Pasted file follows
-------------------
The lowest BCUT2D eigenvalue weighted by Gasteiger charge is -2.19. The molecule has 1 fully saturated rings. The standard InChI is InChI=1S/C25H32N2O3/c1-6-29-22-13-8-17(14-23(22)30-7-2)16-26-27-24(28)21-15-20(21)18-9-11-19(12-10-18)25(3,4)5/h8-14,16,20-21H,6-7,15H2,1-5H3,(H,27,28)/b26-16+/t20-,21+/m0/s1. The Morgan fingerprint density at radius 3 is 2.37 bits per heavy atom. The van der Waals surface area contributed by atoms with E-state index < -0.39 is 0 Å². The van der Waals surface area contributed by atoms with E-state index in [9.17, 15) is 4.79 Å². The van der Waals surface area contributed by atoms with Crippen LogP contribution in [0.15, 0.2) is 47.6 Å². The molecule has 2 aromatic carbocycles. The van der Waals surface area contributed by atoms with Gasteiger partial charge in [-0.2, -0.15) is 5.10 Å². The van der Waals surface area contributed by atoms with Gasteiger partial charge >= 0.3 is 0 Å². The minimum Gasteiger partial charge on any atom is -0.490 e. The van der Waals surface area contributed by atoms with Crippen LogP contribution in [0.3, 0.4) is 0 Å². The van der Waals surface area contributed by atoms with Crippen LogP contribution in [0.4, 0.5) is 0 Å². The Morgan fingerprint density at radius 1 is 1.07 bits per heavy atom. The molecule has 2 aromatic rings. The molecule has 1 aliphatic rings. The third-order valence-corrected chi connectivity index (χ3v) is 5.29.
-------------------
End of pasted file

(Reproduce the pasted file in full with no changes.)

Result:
The lowest BCUT2D eigenvalue weighted by Gasteiger charge is -2.19. The molecule has 1 fully saturated rings. The standard InChI is InChI=1S/C25H32N2O3/c1-6-29-22-13-8-17(14-23(22)30-7-2)16-26-27-24(28)21-15-20(21)18-9-11-19(12-10-18)25(3,4)5/h8-14,16,20-21H,6-7,15H2,1-5H3,(H,27,28)/b26-16+/t20-,21+/m0/s1. The Morgan fingerprint density at radius 3 is 2.37 bits per heavy atom. The van der Waals surface area contributed by atoms with E-state index < -0.39 is 0 Å². The van der Waals surface area contributed by atoms with E-state index in [9.17, 15) is 4.79 Å². The van der Waals surface area contributed by atoms with Crippen LogP contribution in [0.15, 0.2) is 47.6 Å². The molecule has 2 aromatic carbocycles. The van der Waals surface area contributed by atoms with Gasteiger partial charge in [-0.2, -0.15) is 5.10 Å². The van der Waals surface area contributed by atoms with Gasteiger partial charge >= 0.3 is 0 Å². The minimum Gasteiger partial charge on any atom is -0.490 e. The van der Waals surface area contributed by atoms with Crippen LogP contribution in [0.3, 0.4) is 0 Å². The van der Waals surface area contributed by atoms with Crippen LogP contribution in [0.4, 0.5) is 0 Å². The Morgan fingerprint density at radius 1 is 1.07 bits per heavy atom. The molecule has 2 aromatic rings. The molecule has 1 aliphatic rings. The third-order valence-corrected chi connectivity index (χ3v) is 5.29.